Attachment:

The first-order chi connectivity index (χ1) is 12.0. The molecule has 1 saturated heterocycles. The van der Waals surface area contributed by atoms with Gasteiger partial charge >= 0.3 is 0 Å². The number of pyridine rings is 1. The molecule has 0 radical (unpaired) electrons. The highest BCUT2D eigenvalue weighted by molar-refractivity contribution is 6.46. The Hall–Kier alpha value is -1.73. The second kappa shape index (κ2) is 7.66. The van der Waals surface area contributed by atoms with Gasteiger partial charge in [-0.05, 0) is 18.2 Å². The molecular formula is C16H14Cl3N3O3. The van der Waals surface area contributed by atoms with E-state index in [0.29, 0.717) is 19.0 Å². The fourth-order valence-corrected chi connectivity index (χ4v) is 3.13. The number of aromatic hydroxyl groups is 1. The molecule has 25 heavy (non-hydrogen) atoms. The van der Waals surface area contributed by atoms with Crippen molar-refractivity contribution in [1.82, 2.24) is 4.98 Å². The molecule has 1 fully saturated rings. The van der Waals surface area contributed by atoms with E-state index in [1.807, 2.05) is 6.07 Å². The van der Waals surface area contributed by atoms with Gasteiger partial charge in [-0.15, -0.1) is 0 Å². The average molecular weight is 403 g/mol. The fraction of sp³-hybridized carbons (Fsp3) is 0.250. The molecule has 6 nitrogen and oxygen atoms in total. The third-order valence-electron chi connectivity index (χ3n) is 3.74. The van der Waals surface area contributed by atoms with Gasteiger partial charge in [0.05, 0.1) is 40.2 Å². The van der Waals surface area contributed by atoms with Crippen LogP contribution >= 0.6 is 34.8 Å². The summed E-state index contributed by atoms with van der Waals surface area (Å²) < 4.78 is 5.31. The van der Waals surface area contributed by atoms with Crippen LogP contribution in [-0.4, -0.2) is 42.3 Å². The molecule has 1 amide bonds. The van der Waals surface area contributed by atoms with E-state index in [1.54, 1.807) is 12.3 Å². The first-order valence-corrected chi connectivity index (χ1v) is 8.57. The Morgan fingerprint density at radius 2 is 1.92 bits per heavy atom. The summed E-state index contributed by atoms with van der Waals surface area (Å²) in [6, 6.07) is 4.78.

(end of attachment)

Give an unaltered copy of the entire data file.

The first-order chi connectivity index (χ1) is 12.0. The molecule has 1 saturated heterocycles. The van der Waals surface area contributed by atoms with Gasteiger partial charge >= 0.3 is 0 Å². The number of pyridine rings is 1. The molecule has 0 radical (unpaired) electrons. The highest BCUT2D eigenvalue weighted by molar-refractivity contribution is 6.46. The Hall–Kier alpha value is -1.73. The second kappa shape index (κ2) is 7.66. The van der Waals surface area contributed by atoms with Gasteiger partial charge in [-0.05, 0) is 18.2 Å². The molecular formula is C16H14Cl3N3O3. The van der Waals surface area contributed by atoms with E-state index in [0.29, 0.717) is 19.0 Å². The fourth-order valence-corrected chi connectivity index (χ4v) is 3.13. The number of aromatic hydroxyl groups is 1. The molecule has 25 heavy (non-hydrogen) atoms. The van der Waals surface area contributed by atoms with Crippen molar-refractivity contribution in [1.82, 2.24) is 4.98 Å². The molecule has 1 fully saturated rings. The van der Waals surface area contributed by atoms with E-state index in [1.807, 2.05) is 6.07 Å². The van der Waals surface area contributed by atoms with Gasteiger partial charge in [-0.15, -0.1) is 0 Å². The average molecular weight is 403 g/mol. The fraction of sp³-hybridized carbons (Fsp3) is 0.250. The molecule has 6 nitrogen and oxygen atoms in total. The third-order valence-electron chi connectivity index (χ3n) is 3.74. The van der Waals surface area contributed by atoms with Gasteiger partial charge in [0.05, 0.1) is 40.2 Å². The van der Waals surface area contributed by atoms with Crippen LogP contribution >= 0.6 is 34.8 Å². The summed E-state index contributed by atoms with van der Waals surface area (Å²) < 4.78 is 5.31. The van der Waals surface area contributed by atoms with Crippen LogP contribution in [-0.4, -0.2) is 42.3 Å². The molecule has 1 amide bonds. The van der Waals surface area contributed by atoms with E-state index in [1.54, 1.807) is 12.3 Å². The first-order valence-corrected chi connectivity index (χ1v) is 8.57. The Morgan fingerprint density at radius 2 is 1.92 bits per heavy atom. The summed E-state index contributed by atoms with van der Waals surface area (Å²) in [6, 6.07) is 4.78.